Last updated on August 2009

LTOT in COPD Patients With Moderate Chronic Hypoxemia and Chronic Heart Failure

Brief description of study

In patients with both COPD and CHF, moderate chronic hypoxemia is caused by a combination of intrapulmonary and extrapulmonary factors. The hypothesis of this study is that adequate medical therapy for both conditions can correct the moderate hypoxemia by improving the underlying mechanisms without the need of LTOT. If this hypothesis is correct, the study will provide a valuable information to the Italian Agency of drugs (Agenzia Italiana del Farmaco, AIFA) to reduce the inappropriate use of LTOT for COPD patients with moderate hypoxemia and CHF, and will help the Italian National Health Service to reduce both the direct and indirect costs of unnecessary LTOT.

Detailed Study Description

Long-term oxygen treatment (LTOT) improves survival of COPD patients with severe hypoxemia . The improved survival was proven in COPD patients with severe chronic hypoxemia (PaO2< or = 55 mmHg), providing oxygen was delivered for = or >15 hours/day. Since then, > 15 hours/day LTOT has become the standard treatment for COPD patients with severe hypoxemia. LTOT has been extended without evidence to COPD patients with moderate hypoxemia (55< PaO2 <60mmHg), when associated with some clinical and laboratory signs of cardiac diseases and to patients with decreased oxygen saturation (SO2 < 90%) during exercise or sleep. Chronic heart failure (CHF) is a common co-morbidity of COPD (>30% ) particularly in the elderly. Whether LTOT improves survival in patients with moderate chronic hypoxemia and CHF is unknown. This is an issue of concern because of the potential importance of LTOT in severe COPD, and of the cost of LTOT (about Euro 250 millions/year in Italy). The aim of this 3 year randomized clinical trial is to investigate whether, in COPD patients with moderate hypoxemia associated with CHF treatment including LTOT is no different from treatment without LTOT in term of survival and of exacerbations, hospitalizations, and quality of life. The study will be conducted in 76 Italian hospital pulmonary units, and will start on May 15th 2008 and end on October 31st 2012. One thousand stable COPD patients treated according to COPD and CHF international guidelines will be randomized to treatment including LTOT (Study Group) or treatment without LTOT (Control Group). All patients will regularly undergo clinical assessment, arterial blood gases (3 monthly), and Saint George's Respiratory Questionnaire (SGRQ, 6 monthly),and will be contacted with monthly telephone calls. Considering 1) the lack of evidence supporting LTOT in COPD patients with moderate hypoxemia and CHF, 2) the pathophysiology of CHF , and 3) the improvement of pharmacological treatment of both COPD and CHF, we expect that, after optimization of medical therapy, LTOT will not improve survival or frequency and severity of exacerbations and/or hospitalization, and not even quality of life due to the balance of small clinical benefits (improved exercise tolerance, better sleep) with the inconveniences associated with LTOT. This non-inferiority study is powered on survival, which is the primary outcome of the study.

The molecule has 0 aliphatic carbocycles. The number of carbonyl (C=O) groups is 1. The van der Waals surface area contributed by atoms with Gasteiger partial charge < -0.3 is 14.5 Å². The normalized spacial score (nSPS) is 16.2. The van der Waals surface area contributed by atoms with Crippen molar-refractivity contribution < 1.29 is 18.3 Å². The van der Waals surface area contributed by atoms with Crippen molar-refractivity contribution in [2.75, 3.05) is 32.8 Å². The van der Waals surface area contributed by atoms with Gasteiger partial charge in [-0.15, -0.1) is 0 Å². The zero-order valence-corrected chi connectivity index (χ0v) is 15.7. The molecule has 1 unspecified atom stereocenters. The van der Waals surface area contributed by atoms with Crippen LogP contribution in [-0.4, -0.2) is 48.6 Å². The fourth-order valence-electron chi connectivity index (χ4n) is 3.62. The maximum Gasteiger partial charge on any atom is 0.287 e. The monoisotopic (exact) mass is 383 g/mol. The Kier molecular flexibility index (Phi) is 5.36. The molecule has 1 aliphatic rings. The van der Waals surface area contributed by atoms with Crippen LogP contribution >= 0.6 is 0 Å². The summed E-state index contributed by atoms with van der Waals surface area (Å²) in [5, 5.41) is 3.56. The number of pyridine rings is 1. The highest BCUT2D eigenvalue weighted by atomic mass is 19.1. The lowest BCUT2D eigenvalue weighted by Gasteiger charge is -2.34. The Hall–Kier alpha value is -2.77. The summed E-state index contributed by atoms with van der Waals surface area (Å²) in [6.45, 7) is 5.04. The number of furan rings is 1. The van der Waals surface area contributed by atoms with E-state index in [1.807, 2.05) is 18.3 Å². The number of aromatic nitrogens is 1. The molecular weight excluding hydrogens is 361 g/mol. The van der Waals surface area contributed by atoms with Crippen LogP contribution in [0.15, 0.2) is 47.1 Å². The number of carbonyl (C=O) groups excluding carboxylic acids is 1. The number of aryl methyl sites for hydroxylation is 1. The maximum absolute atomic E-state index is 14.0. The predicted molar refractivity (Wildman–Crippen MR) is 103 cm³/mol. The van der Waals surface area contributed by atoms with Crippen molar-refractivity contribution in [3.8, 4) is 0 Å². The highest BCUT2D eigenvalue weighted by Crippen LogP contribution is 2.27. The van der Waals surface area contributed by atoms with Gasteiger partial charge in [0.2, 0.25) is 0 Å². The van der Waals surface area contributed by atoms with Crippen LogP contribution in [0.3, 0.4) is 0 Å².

Clinical Study Identifier: NCT00668408

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Antonio Corrado, MD

Ausl 2 di Lucca
Lucca, Italy
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Pierluigi Paggiaro

A.O. Universitaria Pisana
Pisa, Italy
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